Anticipated Impacts on Veteran's Healthcare: Currently, VHA is the only system where data on Surgical Care Improvement Program (SCIP) performance measures are collected with their targeted outcomes. This study will assess the current state of surgical care performance measurement and will guide future refinements in surgical care quality assessment, and ultimately more informed decision making for preventing adverse surgical outcomes. This will not only improve surgical care, but can eventually lead to reduction in cost to VHA related to adverse outcomes. Project Background: SCIP, a national collaborative to improve surgical care, began in 2005. VHA is one of 34 partners in the project and began tracking SCIP performance through the External Peer Review Program (EPRP) in 2005. The goal of SCIP is to reduce surgical complications by 25% by 2010. While these measures are intended to reduce surgical complications, they are also used as criteria for physician incentive pay as well as hospital quality measurement. Few studies, including our own, have shown associations between individual SCIP performance measures and the adverse surgical outcomes they are intended to prevent, making it unclear as to whether they should be used as the measures of surgical or hospital quality. Our previous study examined the single SCIP measure available in 2006, providing a snapshot of performance and outcomes. There are currently three SCIP topics modules tracked by VA: 1) Infection (6 measures), 2) Venous Thromboembolus (2 measures), and 3) Cardiac Prevention (1 measure). We propose examining the association between the process measures with the adverse surgical outcomes they target. This will provide a more complex, comprehensive assessment of the current state of surgical care performance measurement in VHA. Project Objectives: The objectives of this project are: 1)To determine the factors associated with adherence to SCIP performance at the patient, hospital and system level. 2)To examine the association between SCIP performance measures and adverse surgical outcomes on both a patient and facility level. 3)To analyze trends in surgical complications and SCIP adherence since the inception of the SCIP program in 2005. Project Methods: We propose a cohort study of all elective surgeries accrued in the VA External Peer Review Program SCIP module, with corresponding information in VASQIP from 2005- 2009. Univariate statistics will be used to describe the population, while bivariate statistics will be used to determine unadjusted associations. Composite measures of adherence for each topic will be constructed for each patient. Multivariable logistic regression will be used to examine SCIP measures as predictors of adverse surgical outcomes, with generalized estimating equations to account for clustering within facilities.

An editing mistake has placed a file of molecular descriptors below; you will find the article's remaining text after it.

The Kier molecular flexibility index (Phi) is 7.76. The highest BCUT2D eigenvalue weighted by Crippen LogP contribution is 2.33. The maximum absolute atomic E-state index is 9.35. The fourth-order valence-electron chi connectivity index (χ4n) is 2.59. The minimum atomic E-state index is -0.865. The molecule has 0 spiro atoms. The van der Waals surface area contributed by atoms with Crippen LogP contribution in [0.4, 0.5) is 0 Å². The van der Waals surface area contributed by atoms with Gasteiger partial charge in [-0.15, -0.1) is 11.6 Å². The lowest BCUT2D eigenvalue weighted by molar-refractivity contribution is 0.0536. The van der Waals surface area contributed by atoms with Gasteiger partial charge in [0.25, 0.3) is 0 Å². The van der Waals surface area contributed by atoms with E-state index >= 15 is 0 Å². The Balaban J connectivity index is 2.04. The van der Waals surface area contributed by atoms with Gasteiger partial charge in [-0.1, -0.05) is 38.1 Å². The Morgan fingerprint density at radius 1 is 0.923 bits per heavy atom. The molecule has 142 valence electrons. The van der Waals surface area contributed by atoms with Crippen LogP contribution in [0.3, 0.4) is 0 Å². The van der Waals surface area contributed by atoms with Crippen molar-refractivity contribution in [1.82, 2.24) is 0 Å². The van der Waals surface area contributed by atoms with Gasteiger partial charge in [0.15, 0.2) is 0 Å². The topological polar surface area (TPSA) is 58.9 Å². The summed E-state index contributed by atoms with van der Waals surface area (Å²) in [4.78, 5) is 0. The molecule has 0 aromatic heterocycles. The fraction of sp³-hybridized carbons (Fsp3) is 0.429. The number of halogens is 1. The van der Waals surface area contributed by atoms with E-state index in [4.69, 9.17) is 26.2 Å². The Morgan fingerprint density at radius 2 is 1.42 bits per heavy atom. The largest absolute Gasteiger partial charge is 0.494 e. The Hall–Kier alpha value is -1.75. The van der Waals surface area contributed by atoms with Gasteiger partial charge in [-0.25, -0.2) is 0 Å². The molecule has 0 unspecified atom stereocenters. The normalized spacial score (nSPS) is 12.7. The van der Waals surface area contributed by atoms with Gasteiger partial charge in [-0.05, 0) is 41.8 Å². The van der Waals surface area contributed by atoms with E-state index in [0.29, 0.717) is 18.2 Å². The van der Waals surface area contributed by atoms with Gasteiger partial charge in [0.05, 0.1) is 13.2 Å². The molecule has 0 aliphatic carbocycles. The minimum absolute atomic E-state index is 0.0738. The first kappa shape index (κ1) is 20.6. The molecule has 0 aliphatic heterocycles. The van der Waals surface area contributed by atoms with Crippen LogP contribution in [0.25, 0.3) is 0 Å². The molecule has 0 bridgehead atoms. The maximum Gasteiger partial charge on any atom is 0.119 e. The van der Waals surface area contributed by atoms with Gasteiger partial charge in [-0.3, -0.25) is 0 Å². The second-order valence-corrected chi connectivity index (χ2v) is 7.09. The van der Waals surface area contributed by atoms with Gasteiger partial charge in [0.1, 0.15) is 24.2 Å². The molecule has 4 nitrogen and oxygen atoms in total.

Public Health Relevance

The goal of the Surgical Care Improvement Program(SCIP) is to reduce adverse surgical events by 25% by 2010. Measures relating to surgical site infection, post-operative myocardial infarction and post-operative pulmonary embolism and deep vein thrombosis have been tracked in the VA for nearly five years. Few studies, however, have been conducted to examine the association between these quality improvement measures and the outcomes. Fewer studies have examined SCIP measures as a comprehensive set, as opposed to single measures analyzed separately. Our study will examine factors related to SCIP adherence at both the procedure and facility levels and provide a comprehensive examination of the association between SCIP measures and the outcomes, as well as trends in both over time. This will allow for more informed decision making both in patient care and hospital quality assessment.

National Institute of Health (NIH)
Veterans Affairs (VA)
Non-HHS Research Projects (I01)
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Birmingham VA Medical Center
United States
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